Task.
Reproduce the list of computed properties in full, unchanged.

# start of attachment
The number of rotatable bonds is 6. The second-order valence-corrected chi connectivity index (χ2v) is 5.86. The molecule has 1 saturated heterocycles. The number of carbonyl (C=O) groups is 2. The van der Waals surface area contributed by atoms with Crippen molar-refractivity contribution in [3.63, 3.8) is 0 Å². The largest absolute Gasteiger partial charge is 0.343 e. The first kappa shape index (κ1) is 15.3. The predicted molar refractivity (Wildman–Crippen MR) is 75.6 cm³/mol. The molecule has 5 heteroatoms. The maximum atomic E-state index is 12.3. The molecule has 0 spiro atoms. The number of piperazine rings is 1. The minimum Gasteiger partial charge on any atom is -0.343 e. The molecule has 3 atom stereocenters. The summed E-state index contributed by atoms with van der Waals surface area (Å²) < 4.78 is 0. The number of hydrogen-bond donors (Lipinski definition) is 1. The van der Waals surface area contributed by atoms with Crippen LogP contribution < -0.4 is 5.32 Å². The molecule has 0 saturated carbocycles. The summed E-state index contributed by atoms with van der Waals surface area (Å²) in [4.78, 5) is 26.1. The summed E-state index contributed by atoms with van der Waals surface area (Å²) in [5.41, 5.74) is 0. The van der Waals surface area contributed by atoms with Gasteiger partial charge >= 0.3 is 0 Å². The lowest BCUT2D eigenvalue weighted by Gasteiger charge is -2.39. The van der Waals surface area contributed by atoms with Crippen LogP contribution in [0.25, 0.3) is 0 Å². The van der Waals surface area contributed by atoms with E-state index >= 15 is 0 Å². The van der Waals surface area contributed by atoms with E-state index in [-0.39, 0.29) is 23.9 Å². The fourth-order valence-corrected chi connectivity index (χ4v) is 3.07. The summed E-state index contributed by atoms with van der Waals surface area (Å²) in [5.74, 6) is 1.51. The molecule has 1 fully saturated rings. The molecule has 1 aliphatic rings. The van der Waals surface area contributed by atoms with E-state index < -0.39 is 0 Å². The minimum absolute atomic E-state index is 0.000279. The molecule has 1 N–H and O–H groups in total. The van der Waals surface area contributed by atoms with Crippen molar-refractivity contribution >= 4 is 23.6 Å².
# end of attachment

The number of rotatable bonds is 6. The second-order valence-corrected chi connectivity index (χ2v) is 5.86. The molecule has 1 saturated heterocycles. The number of carbonyl (C=O) groups is 2. The van der Waals surface area contributed by atoms with Crippen molar-refractivity contribution in [3.63, 3.8) is 0 Å². The largest absolute Gasteiger partial charge is 0.343 e. The first kappa shape index (κ1) is 15.3. The predicted molar refractivity (Wildman–Crippen MR) is 75.6 cm³/mol. The molecule has 5 heteroatoms. The maximum atomic E-state index is 12.3. The molecule has 0 spiro atoms. The number of piperazine rings is 1. The minimum Gasteiger partial charge on any atom is -0.343 e. The molecule has 3 atom stereocenters. The summed E-state index contributed by atoms with van der Waals surface area (Å²) < 4.78 is 0. The number of hydrogen-bond donors (Lipinski definition) is 1. The van der Waals surface area contributed by atoms with Crippen LogP contribution < -0.4 is 5.32 Å². The molecule has 0 saturated carbocycles. The summed E-state index contributed by atoms with van der Waals surface area (Å²) in [4.78, 5) is 26.1. The summed E-state index contributed by atoms with van der Waals surface area (Å²) in [5.41, 5.74) is 0. The van der Waals surface area contributed by atoms with Gasteiger partial charge >= 0.3 is 0 Å². The lowest BCUT2D eigenvalue weighted by Gasteiger charge is -2.39. The van der Waals surface area contributed by atoms with Crippen LogP contribution in [0.25, 0.3) is 0 Å². The van der Waals surface area contributed by atoms with E-state index >= 15 is 0 Å². The van der Waals surface area contributed by atoms with E-state index in [-0.39, 0.29) is 23.9 Å². The fourth-order valence-corrected chi connectivity index (χ4v) is 3.07. The summed E-state index contributed by atoms with van der Waals surface area (Å²) in [5.74, 6) is 1.51. The molecule has 1 fully saturated rings. The molecule has 1 aliphatic rings. The van der Waals surface area contributed by atoms with E-state index < -0.39 is 0 Å². The minimum absolute atomic E-state index is 0.000279. The molecule has 1 N–H and O–H groups in total. The van der Waals surface area contributed by atoms with Crippen molar-refractivity contribution >= 4 is 23.6 Å².